The Irish pharmaceutical company said that the products were already six months out of date when it was brought to Guyana.
Trinity Biotech also claimed that its Trinidad-based authorised distributor, Transcontinental Medical Products Limited, is the only authorised distributor for the Uni-Gold kits to Guyana and it had not participated in the transaction.
In fact, Trinity called on Minister Lawrence to remove the expired kits from testing centres immediately as they posed health risks to patients.
The company said it has filed a complaint with the WHO.
Trinity said that it had previously complained about Caribbean Medical Supplies to the Ministry.
According to a Ministry letter to Rampersaud dated February 14, 2020 and titled “Investigation of Falsified Unigold HIV Test Kits”, it became clear that there were attempts to deal with the matter.
Rampersaud would have been summoned to the office of Permanent Secretary of the Ministry, Colette Adams, where he was asked to submit shipping documents for the Uni-Gold testing kits procured for the Ministry.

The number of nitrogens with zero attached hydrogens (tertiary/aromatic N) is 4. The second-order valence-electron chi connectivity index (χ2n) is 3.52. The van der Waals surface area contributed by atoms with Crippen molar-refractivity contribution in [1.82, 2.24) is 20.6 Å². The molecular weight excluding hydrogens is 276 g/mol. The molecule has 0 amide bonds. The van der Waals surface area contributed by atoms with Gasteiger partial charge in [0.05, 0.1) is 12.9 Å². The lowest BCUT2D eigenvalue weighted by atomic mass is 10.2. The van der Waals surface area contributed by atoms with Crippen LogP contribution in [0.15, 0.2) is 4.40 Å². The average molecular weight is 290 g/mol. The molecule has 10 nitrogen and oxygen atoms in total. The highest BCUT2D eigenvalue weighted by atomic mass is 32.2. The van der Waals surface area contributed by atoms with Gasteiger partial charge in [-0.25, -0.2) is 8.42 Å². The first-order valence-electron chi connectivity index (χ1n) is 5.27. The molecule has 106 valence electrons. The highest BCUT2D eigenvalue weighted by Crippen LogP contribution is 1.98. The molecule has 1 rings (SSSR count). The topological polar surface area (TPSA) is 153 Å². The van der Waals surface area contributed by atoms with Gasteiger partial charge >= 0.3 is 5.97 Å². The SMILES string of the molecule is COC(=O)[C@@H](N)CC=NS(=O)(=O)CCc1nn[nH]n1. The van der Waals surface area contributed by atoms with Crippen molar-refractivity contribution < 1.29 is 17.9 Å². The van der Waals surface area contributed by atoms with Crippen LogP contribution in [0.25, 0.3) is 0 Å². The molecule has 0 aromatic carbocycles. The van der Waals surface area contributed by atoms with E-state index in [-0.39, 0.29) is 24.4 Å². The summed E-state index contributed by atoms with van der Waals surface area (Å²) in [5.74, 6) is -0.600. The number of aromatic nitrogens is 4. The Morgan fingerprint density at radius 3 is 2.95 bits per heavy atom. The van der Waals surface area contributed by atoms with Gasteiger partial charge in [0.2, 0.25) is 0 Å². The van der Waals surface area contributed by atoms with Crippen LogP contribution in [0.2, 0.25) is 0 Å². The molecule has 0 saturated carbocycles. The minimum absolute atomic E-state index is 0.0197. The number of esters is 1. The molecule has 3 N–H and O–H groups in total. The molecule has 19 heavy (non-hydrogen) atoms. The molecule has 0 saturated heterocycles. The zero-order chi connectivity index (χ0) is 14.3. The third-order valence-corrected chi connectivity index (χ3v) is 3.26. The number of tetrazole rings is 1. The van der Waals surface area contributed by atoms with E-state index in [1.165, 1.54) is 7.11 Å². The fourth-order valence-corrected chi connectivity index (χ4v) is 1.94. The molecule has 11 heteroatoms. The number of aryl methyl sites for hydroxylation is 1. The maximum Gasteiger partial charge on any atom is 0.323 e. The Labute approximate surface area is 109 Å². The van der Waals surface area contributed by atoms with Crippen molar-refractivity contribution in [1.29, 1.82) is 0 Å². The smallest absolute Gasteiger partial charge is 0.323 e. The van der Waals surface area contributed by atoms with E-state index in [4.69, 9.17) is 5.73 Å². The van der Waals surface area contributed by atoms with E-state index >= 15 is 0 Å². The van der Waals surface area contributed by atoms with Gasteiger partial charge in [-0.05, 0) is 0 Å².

“Please also be informed that the Ministry of Public Health is currently carrying out an investigation into allegations received that you supplied expired or tampered HIV Uni-Gold test kits to the Ministry of Health,” the PS said in her letter to Rampersaud.
The PS disclosed in the letter that the Ministry has taken an immediate decision to cease all delivery of drugs that was or are to be supplied.
With regards to the actual supply of the 400 kits, from indications, it was an order that was part of a contract dating back since 2015 MMU-10-2015-P6 (B) for $67,500,000.00 GYD.
The Auditor General has been asking about the kits since 2016 after no evidence was found that any kits were delivered.
Consecutive state audit reports flagged the transaction.
Yet, Caribbean Medical appeared to, at the inception, have collected the full contract sum paid by the Ministry.
The current PS was not there at the time.
In fact, after running short last year of the test kits, the Ministry insisted that Caribbean Medical fulfill its obligations or face consequences. It was then the 400 kits were delivered,
Under regulations, GA-FDD must give permission for food and drugs to be brought into the country.
It appeared from investigations, Health Ministry officials said, that GA-FDD was not even aware that the test kits had entered the country.
The case would probably have never made it to the court or caught the attention of the WHO had the Irish manufacturers and its authorised distributor in Trinidad not doggedly investigated the matter.
They submitted documents and photographs to not only local authorities but international bodies.